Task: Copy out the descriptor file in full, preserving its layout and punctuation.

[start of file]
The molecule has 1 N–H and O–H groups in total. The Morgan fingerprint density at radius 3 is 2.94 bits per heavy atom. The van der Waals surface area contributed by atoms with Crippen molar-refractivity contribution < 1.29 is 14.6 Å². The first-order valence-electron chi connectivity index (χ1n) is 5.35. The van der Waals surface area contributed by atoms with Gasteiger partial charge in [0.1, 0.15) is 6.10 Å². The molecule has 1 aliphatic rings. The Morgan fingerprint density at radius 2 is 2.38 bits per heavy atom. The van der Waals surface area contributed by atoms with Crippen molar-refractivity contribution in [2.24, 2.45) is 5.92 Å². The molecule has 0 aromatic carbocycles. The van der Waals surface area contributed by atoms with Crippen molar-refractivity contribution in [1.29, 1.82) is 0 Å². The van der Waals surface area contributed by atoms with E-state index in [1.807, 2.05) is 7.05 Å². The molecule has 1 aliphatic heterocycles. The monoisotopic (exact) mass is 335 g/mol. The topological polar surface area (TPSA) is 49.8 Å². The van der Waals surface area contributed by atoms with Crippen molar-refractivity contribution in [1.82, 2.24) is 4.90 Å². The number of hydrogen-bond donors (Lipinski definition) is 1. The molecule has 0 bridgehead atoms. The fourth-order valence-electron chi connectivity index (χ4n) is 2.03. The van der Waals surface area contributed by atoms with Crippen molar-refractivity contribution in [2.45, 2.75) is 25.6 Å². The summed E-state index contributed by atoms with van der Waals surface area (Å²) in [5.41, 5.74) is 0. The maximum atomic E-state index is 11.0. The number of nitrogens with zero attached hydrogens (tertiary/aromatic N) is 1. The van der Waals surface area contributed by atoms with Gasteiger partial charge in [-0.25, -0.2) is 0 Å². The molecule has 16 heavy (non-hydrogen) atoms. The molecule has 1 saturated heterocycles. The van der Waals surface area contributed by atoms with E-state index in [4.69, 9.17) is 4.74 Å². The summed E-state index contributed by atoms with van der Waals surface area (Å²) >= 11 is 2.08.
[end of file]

The molecule has 1 N–H and O–H groups in total. The Morgan fingerprint density at radius 3 is 2.94 bits per heavy atom. The van der Waals surface area contributed by atoms with Crippen molar-refractivity contribution < 1.29 is 14.6 Å². The first-order valence-electron chi connectivity index (χ1n) is 5.35. The van der Waals surface area contributed by atoms with Gasteiger partial charge in [0.1, 0.15) is 6.10 Å². The molecule has 1 aliphatic rings. The Morgan fingerprint density at radius 2 is 2.38 bits per heavy atom. The van der Waals surface area contributed by atoms with Crippen molar-refractivity contribution in [2.24, 2.45) is 5.92 Å². The molecule has 0 aromatic carbocycles. The van der Waals surface area contributed by atoms with Crippen molar-refractivity contribution in [1.29, 1.82) is 0 Å². The van der Waals surface area contributed by atoms with E-state index in [1.807, 2.05) is 7.05 Å². The molecule has 1 aliphatic heterocycles. The monoisotopic (exact) mass is 335 g/mol. The topological polar surface area (TPSA) is 49.8 Å². The van der Waals surface area contributed by atoms with Crippen molar-refractivity contribution in [1.82, 2.24) is 4.90 Å². The number of hydrogen-bond donors (Lipinski definition) is 1. The molecule has 0 bridgehead atoms. The fourth-order valence-electron chi connectivity index (χ4n) is 2.03. The van der Waals surface area contributed by atoms with Crippen molar-refractivity contribution in [2.45, 2.75) is 25.6 Å². The summed E-state index contributed by atoms with van der Waals surface area (Å²) in [5.41, 5.74) is 0. The maximum atomic E-state index is 11.0. The number of nitrogens with zero attached hydrogens (tertiary/aromatic N) is 1. The van der Waals surface area contributed by atoms with Gasteiger partial charge in [-0.25, -0.2) is 0 Å². The molecule has 16 heavy (non-hydrogen) atoms. The molecule has 1 saturated heterocycles. The van der Waals surface area contributed by atoms with E-state index in [4.69, 9.17) is 4.74 Å². The summed E-state index contributed by atoms with van der Waals surface area (Å²) >= 11 is 2.08.